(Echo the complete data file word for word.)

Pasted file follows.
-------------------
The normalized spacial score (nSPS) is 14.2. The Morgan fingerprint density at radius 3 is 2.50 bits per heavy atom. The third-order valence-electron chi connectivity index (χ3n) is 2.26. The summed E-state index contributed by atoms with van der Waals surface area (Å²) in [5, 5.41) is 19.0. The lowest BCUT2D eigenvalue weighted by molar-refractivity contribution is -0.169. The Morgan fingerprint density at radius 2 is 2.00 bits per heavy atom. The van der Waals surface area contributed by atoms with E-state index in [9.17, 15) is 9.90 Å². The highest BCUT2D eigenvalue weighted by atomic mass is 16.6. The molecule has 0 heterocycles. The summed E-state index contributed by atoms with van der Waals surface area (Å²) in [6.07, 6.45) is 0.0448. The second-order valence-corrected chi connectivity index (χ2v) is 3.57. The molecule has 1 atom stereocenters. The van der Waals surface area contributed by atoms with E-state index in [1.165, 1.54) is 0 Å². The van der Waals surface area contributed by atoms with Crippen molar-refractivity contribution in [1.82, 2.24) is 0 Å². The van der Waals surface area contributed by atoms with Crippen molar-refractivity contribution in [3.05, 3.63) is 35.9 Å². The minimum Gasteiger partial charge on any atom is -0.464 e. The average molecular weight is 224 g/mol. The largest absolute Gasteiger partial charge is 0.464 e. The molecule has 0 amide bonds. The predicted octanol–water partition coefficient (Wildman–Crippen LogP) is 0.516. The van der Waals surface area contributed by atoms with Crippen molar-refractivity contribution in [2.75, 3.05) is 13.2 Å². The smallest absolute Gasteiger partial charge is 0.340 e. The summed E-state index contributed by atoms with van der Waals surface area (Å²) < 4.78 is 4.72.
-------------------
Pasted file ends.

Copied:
The normalized spacial score (nSPS) is 14.2. The Morgan fingerprint density at radius 3 is 2.50 bits per heavy atom. The third-order valence-electron chi connectivity index (χ3n) is 2.26. The summed E-state index contributed by atoms with van der Waals surface area (Å²) in [5, 5.41) is 19.0. The lowest BCUT2D eigenvalue weighted by molar-refractivity contribution is -0.169. The Morgan fingerprint density at radius 2 is 2.00 bits per heavy atom. The van der Waals surface area contributed by atoms with E-state index in [9.17, 15) is 9.90 Å². The highest BCUT2D eigenvalue weighted by atomic mass is 16.6. The molecule has 0 heterocycles. The summed E-state index contributed by atoms with van der Waals surface area (Å²) in [6.07, 6.45) is 0.0448. The second-order valence-corrected chi connectivity index (χ2v) is 3.57. The molecule has 1 atom stereocenters. The van der Waals surface area contributed by atoms with E-state index in [1.165, 1.54) is 0 Å². The van der Waals surface area contributed by atoms with Crippen molar-refractivity contribution in [1.82, 2.24) is 0 Å². The van der Waals surface area contributed by atoms with Crippen molar-refractivity contribution in [3.05, 3.63) is 35.9 Å². The minimum Gasteiger partial charge on any atom is -0.464 e. The average molecular weight is 224 g/mol. The largest absolute Gasteiger partial charge is 0.464 e. The molecule has 0 amide bonds. The predicted octanol–water partition coefficient (Wildman–Crippen LogP) is 0.516. The van der Waals surface area contributed by atoms with Crippen molar-refractivity contribution in [2.75, 3.05) is 13.2 Å². The smallest absolute Gasteiger partial charge is 0.340 e. The summed E-state index contributed by atoms with van der Waals surface area (Å²) < 4.78 is 4.72.